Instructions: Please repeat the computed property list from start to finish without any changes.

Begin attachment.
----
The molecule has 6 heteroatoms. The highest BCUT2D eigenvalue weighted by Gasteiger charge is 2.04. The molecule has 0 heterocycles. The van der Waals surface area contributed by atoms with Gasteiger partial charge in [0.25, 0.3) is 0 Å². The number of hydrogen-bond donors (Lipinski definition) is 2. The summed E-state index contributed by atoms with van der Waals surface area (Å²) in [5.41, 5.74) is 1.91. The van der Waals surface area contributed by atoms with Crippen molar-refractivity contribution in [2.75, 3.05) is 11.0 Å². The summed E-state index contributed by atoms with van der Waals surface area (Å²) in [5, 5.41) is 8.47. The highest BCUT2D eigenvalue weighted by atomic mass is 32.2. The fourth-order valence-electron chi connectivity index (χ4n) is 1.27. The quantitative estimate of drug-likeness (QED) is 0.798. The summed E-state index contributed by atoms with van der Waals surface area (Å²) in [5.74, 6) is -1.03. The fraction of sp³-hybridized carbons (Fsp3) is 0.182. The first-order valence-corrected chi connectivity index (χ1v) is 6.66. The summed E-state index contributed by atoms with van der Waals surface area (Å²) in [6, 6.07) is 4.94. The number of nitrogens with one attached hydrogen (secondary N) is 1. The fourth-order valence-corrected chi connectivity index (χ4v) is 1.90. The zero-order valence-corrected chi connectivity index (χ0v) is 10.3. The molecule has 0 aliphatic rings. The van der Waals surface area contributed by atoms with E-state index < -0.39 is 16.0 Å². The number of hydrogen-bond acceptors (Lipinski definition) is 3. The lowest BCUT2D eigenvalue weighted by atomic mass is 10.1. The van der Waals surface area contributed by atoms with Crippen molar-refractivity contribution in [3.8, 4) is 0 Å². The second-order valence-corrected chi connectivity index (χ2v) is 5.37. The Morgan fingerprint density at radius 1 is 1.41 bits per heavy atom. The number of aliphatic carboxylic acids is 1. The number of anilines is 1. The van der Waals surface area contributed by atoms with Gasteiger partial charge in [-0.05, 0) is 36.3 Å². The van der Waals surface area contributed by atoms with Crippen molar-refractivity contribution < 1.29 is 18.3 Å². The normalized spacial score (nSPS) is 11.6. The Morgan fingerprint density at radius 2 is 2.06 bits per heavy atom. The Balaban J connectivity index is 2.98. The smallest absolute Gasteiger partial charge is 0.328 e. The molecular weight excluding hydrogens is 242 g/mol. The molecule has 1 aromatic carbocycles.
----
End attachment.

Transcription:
The molecule has 6 heteroatoms. The highest BCUT2D eigenvalue weighted by Gasteiger charge is 2.04. The molecule has 0 heterocycles. The van der Waals surface area contributed by atoms with Gasteiger partial charge in [0.25, 0.3) is 0 Å². The number of hydrogen-bond donors (Lipinski definition) is 2. The summed E-state index contributed by atoms with van der Waals surface area (Å²) in [5.41, 5.74) is 1.91. The van der Waals surface area contributed by atoms with Crippen molar-refractivity contribution in [2.75, 3.05) is 11.0 Å². The summed E-state index contributed by atoms with van der Waals surface area (Å²) in [5, 5.41) is 8.47. The highest BCUT2D eigenvalue weighted by atomic mass is 32.2. The fourth-order valence-electron chi connectivity index (χ4n) is 1.27. The quantitative estimate of drug-likeness (QED) is 0.798. The summed E-state index contributed by atoms with van der Waals surface area (Å²) in [5.74, 6) is -1.03. The fraction of sp³-hybridized carbons (Fsp3) is 0.182. The first-order valence-corrected chi connectivity index (χ1v) is 6.66. The summed E-state index contributed by atoms with van der Waals surface area (Å²) in [6, 6.07) is 4.94. The number of nitrogens with one attached hydrogen (secondary N) is 1. The fourth-order valence-corrected chi connectivity index (χ4v) is 1.90. The zero-order valence-corrected chi connectivity index (χ0v) is 10.3. The molecule has 0 aliphatic rings. The van der Waals surface area contributed by atoms with E-state index < -0.39 is 16.0 Å². The number of hydrogen-bond acceptors (Lipinski definition) is 3. The lowest BCUT2D eigenvalue weighted by atomic mass is 10.1. The van der Waals surface area contributed by atoms with Crippen molar-refractivity contribution in [3.8, 4) is 0 Å². The second-order valence-corrected chi connectivity index (χ2v) is 5.37. The Morgan fingerprint density at radius 1 is 1.41 bits per heavy atom. The number of aliphatic carboxylic acids is 1. The number of anilines is 1. The van der Waals surface area contributed by atoms with Gasteiger partial charge in [-0.05, 0) is 36.3 Å². The van der Waals surface area contributed by atoms with Crippen molar-refractivity contribution < 1.29 is 18.3 Å². The normalized spacial score (nSPS) is 11.6. The Morgan fingerprint density at radius 2 is 2.06 bits per heavy atom. The Balaban J connectivity index is 2.98. The smallest absolute Gasteiger partial charge is 0.328 e. The molecular weight excluding hydrogens is 242 g/mol. The molecule has 1 aromatic carbocycles.